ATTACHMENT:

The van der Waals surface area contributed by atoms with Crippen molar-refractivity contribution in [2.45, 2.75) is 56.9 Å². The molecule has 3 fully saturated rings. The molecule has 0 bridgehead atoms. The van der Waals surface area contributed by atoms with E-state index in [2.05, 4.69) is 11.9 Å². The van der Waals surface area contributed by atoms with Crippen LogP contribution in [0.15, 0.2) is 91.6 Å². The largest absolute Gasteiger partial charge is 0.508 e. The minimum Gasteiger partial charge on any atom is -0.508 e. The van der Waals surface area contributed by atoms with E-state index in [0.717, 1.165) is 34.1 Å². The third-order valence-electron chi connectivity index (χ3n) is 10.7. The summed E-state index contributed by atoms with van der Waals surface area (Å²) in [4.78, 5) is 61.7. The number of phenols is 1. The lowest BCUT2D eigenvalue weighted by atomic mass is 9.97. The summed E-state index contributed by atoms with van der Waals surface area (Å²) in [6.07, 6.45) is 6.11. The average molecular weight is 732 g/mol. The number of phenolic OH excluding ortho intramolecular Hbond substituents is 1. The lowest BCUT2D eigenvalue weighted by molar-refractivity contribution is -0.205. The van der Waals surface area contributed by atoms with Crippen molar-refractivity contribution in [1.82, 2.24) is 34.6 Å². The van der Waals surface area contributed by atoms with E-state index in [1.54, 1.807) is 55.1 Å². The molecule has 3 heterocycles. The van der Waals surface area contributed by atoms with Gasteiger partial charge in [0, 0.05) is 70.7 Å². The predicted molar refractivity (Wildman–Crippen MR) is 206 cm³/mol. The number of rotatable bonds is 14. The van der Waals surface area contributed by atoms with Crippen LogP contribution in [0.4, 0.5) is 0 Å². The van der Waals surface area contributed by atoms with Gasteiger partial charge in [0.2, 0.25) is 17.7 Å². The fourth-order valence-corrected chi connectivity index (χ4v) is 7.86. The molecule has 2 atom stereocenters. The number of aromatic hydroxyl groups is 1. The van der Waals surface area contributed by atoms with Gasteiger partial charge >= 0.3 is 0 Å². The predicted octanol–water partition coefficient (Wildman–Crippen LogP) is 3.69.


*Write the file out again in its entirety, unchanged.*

The van der Waals surface area contributed by atoms with Crippen molar-refractivity contribution in [2.45, 2.75) is 56.9 Å². The molecule has 3 fully saturated rings. The molecule has 0 bridgehead atoms. The van der Waals surface area contributed by atoms with E-state index in [2.05, 4.69) is 11.9 Å². The van der Waals surface area contributed by atoms with Crippen LogP contribution in [0.15, 0.2) is 91.6 Å². The largest absolute Gasteiger partial charge is 0.508 e. The minimum Gasteiger partial charge on any atom is -0.508 e. The van der Waals surface area contributed by atoms with E-state index in [0.717, 1.165) is 34.1 Å². The third-order valence-electron chi connectivity index (χ3n) is 10.7. The summed E-state index contributed by atoms with van der Waals surface area (Å²) in [4.78, 5) is 61.7. The number of phenols is 1. The lowest BCUT2D eigenvalue weighted by atomic mass is 9.97. The summed E-state index contributed by atoms with van der Waals surface area (Å²) in [6.07, 6.45) is 6.11. The average molecular weight is 732 g/mol. The number of phenolic OH excluding ortho intramolecular Hbond substituents is 1. The lowest BCUT2D eigenvalue weighted by molar-refractivity contribution is -0.205. The van der Waals surface area contributed by atoms with Crippen molar-refractivity contribution in [1.82, 2.24) is 34.6 Å². The van der Waals surface area contributed by atoms with E-state index in [1.54, 1.807) is 55.1 Å². The molecule has 3 heterocycles. The van der Waals surface area contributed by atoms with Gasteiger partial charge in [0, 0.05) is 70.7 Å². The predicted molar refractivity (Wildman–Crippen MR) is 206 cm³/mol. The number of rotatable bonds is 14. The van der Waals surface area contributed by atoms with Crippen LogP contribution in [0.4, 0.5) is 0 Å². The van der Waals surface area contributed by atoms with Gasteiger partial charge in [0.2, 0.25) is 17.7 Å². The fourth-order valence-corrected chi connectivity index (χ4v) is 7.86. The molecule has 2 atom stereocenters. The number of aromatic hydroxyl groups is 1. The van der Waals surface area contributed by atoms with Gasteiger partial charge >= 0.3 is 0 Å². The predicted octanol–water partition coefficient (Wildman–Crippen LogP) is 3.69.